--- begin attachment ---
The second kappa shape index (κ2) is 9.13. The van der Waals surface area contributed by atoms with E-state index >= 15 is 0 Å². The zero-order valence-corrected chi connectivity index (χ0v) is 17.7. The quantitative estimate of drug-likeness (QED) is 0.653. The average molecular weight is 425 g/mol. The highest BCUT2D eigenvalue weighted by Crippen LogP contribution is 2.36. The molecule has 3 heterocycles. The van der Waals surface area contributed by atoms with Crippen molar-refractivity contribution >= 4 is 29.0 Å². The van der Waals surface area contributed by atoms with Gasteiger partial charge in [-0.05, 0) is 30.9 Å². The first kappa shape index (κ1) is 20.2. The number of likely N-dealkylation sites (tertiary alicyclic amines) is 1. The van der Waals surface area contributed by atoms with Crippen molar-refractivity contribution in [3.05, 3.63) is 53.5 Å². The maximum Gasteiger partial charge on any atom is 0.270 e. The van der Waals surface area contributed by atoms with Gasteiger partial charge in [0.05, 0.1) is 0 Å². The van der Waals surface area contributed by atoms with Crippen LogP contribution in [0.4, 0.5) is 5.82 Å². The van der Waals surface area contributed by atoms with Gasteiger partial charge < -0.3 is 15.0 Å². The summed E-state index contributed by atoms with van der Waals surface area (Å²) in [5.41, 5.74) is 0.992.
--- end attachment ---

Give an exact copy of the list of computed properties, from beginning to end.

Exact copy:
The second kappa shape index (κ2) is 9.13. The van der Waals surface area contributed by atoms with E-state index >= 15 is 0 Å². The zero-order valence-corrected chi connectivity index (χ0v) is 17.7. The quantitative estimate of drug-likeness (QED) is 0.653. The average molecular weight is 425 g/mol. The highest BCUT2D eigenvalue weighted by Crippen LogP contribution is 2.36. The molecule has 3 heterocycles. The van der Waals surface area contributed by atoms with Crippen molar-refractivity contribution >= 4 is 29.0 Å². The van der Waals surface area contributed by atoms with Gasteiger partial charge in [-0.05, 0) is 30.9 Å². The first kappa shape index (κ1) is 20.2. The number of likely N-dealkylation sites (tertiary alicyclic amines) is 1. The van der Waals surface area contributed by atoms with Crippen molar-refractivity contribution in [3.05, 3.63) is 53.5 Å². The maximum Gasteiger partial charge on any atom is 0.270 e. The van der Waals surface area contributed by atoms with Gasteiger partial charge in [0.05, 0.1) is 0 Å². The van der Waals surface area contributed by atoms with Crippen LogP contribution in [0.4, 0.5) is 5.82 Å². The van der Waals surface area contributed by atoms with Gasteiger partial charge < -0.3 is 15.0 Å². The summed E-state index contributed by atoms with van der Waals surface area (Å²) in [5.41, 5.74) is 0.992.